I recommend that this devastating report should be read in conjunction with two others, both from sources much more reputable than Mr Mackay’s script-writers. Last year, the Fraser of Allander Institute came closest to putting a definitive figure on how, in real terms, the Scottish Government budget has changed over the years.
They concluded that the real terms cut since 2010-11 was 3.8 per cent but added it was “debatable” if that should be taken as the appropriate comparator since it was the highwater mark in Scottish Government spending after years of increases. In real terms, they said, the 2017-18 budget was on a par with 2007-08. By that measure, local government should be receiving the same settlement as a decade ago, rather than heading for penury.
The Fraser of Allander report added: “The information in the (Scottish Government) budget isn’t particularly easy to understand. The selective data that the government presents often appears designed to support their arguments rather than inform debate.” That may be why they have got away with it until now but obfuscation and propaganda do not fix potholes, empty bins or educate children. Scotland is coming face to face with these realities.
Another piece of research that provides essential background is Professor Jim Gallagher’s report last autumn for Nuffield College. His task was to identify the quantum of extra public spending in Scotland and also what it is spent on. His first conclusion was that the “Barnett differential” has been maintained in its entirety so that 25 per cent more per head is spent on devolved services in Scotland than on the same services in England.
So where does the money go? Gallagher found that the two biggest “losers” as a result of policy choices made by the Scottish Government are hospitals and schools. If increased NHS spending in Scotland had been proportionate to overall increases in devolved spending and if all NHS-generated “Barnett consequentials” had gone to the NHS in Scotland, it would now be a billion pounds a year better off.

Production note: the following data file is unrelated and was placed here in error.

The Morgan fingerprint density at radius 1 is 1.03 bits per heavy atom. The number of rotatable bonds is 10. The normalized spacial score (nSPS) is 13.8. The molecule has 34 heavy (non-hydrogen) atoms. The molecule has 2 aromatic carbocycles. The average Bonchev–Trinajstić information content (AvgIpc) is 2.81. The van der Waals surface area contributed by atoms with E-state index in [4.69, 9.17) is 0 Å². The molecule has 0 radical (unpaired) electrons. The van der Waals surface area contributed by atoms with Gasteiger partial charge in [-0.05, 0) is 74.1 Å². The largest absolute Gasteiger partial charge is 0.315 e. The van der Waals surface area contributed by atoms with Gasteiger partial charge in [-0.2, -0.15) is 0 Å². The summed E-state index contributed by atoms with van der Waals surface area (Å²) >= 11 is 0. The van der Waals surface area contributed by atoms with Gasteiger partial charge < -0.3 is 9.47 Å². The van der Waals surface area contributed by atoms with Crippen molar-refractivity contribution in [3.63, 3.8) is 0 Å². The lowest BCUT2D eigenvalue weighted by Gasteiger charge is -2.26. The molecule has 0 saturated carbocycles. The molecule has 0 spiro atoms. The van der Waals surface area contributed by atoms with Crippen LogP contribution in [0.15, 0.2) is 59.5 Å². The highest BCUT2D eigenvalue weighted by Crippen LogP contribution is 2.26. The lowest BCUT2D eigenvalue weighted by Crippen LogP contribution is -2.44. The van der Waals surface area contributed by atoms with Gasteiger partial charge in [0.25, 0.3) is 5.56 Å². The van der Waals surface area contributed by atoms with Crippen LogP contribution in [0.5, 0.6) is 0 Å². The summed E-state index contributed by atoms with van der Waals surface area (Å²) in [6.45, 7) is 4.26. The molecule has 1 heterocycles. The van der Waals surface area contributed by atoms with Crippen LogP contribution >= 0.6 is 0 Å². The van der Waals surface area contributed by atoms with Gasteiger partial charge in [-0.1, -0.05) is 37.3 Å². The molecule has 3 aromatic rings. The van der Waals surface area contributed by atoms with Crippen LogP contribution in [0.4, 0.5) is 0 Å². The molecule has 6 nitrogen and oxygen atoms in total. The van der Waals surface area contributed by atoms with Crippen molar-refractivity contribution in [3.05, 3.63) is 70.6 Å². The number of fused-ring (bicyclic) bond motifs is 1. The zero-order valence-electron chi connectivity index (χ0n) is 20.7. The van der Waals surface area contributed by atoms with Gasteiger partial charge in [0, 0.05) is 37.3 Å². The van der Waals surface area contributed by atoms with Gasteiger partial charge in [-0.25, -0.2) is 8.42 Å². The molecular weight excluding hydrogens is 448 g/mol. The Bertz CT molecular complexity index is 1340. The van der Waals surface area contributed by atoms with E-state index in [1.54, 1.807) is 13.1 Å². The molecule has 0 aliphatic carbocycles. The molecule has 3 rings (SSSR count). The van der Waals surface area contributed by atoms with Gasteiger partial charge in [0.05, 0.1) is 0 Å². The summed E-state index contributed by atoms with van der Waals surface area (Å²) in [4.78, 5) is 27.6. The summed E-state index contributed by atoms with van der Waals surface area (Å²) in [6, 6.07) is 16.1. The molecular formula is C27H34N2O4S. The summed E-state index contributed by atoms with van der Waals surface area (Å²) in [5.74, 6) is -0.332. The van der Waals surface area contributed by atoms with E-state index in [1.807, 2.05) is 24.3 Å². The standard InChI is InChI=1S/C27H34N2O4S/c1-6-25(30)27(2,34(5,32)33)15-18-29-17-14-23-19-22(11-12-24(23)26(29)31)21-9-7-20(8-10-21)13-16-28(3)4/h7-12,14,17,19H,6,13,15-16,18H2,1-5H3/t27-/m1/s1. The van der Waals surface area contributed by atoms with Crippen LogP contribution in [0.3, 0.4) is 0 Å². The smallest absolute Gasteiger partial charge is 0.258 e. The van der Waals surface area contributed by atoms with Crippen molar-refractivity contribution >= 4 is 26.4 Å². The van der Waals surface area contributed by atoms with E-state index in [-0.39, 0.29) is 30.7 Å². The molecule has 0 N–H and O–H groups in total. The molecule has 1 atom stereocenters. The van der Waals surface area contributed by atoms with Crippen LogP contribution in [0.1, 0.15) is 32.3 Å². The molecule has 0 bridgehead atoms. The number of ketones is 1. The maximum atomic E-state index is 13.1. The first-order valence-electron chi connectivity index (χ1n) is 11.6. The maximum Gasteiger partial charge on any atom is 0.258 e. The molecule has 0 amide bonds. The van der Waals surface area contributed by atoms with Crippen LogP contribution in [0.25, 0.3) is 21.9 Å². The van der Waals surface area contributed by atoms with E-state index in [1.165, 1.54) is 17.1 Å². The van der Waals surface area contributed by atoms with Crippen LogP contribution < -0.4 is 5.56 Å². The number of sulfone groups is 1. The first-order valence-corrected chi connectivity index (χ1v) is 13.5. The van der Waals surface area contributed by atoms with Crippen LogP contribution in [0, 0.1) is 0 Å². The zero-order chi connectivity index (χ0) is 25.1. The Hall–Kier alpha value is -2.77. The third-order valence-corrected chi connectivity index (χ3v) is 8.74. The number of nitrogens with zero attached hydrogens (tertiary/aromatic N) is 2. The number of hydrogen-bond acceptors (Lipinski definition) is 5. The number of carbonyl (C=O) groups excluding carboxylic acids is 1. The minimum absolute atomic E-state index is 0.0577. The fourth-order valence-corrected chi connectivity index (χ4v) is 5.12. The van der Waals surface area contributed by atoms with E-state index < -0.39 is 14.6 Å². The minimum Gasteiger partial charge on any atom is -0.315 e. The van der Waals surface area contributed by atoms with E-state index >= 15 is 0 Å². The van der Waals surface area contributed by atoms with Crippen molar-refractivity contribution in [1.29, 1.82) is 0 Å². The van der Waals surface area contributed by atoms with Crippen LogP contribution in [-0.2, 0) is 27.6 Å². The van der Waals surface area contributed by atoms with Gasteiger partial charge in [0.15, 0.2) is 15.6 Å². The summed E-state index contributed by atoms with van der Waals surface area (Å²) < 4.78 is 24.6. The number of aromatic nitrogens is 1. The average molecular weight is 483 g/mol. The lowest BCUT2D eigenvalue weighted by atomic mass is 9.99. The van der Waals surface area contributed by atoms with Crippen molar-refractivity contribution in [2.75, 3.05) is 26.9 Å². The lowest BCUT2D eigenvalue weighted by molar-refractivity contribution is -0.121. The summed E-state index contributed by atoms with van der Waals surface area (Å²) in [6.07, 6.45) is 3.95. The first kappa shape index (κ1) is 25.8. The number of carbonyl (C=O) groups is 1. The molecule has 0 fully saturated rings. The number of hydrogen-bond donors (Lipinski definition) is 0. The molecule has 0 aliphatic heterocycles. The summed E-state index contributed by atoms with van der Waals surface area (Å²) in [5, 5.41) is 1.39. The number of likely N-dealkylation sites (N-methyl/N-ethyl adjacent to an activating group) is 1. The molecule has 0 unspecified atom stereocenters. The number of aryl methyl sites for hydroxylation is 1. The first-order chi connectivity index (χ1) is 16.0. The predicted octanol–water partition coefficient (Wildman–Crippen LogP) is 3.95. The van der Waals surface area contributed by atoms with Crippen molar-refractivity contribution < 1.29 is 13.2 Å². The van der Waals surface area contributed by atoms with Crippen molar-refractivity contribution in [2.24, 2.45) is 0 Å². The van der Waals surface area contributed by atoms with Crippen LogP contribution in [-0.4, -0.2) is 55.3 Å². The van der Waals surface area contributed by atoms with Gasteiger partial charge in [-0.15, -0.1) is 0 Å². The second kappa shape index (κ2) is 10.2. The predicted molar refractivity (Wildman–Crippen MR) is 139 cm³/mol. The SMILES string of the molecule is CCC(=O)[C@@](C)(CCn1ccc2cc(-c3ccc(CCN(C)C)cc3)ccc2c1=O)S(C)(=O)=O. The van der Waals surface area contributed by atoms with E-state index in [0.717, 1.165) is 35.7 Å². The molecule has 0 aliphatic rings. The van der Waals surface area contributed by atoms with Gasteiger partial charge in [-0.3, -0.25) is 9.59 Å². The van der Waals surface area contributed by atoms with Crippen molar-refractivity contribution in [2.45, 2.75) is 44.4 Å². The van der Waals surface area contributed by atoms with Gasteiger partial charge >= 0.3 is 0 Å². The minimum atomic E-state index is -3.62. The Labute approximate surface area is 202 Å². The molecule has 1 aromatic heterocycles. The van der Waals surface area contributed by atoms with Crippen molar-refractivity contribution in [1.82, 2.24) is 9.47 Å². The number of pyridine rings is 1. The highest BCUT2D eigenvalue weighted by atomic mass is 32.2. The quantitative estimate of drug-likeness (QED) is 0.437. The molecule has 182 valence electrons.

Gallagher concluded that the two areas of expenditure which have benefited disproportionately are law and order (ie Police Scotland) and tertiary education – in other words the “no tuition fees” policy. In marked contrast, per capita expenditure on school education is no more than in England – in spite of the fact there is 25 per cent more overall being spent on services.
Devolution is about making different choices but it is essential that these choices are identifiable. I believe that, if consulted, the two highest priorities of Scottish voters would be to provide decent funding for council services, particularly schools, and to put every available penny into the NHS.
The charge against the SNP is that their priorities have been very different. On local government, the Audit Commission has provided the weapons necessary to prosecute that case. The question now is who will choose to use them. Denial can no longer close down debate.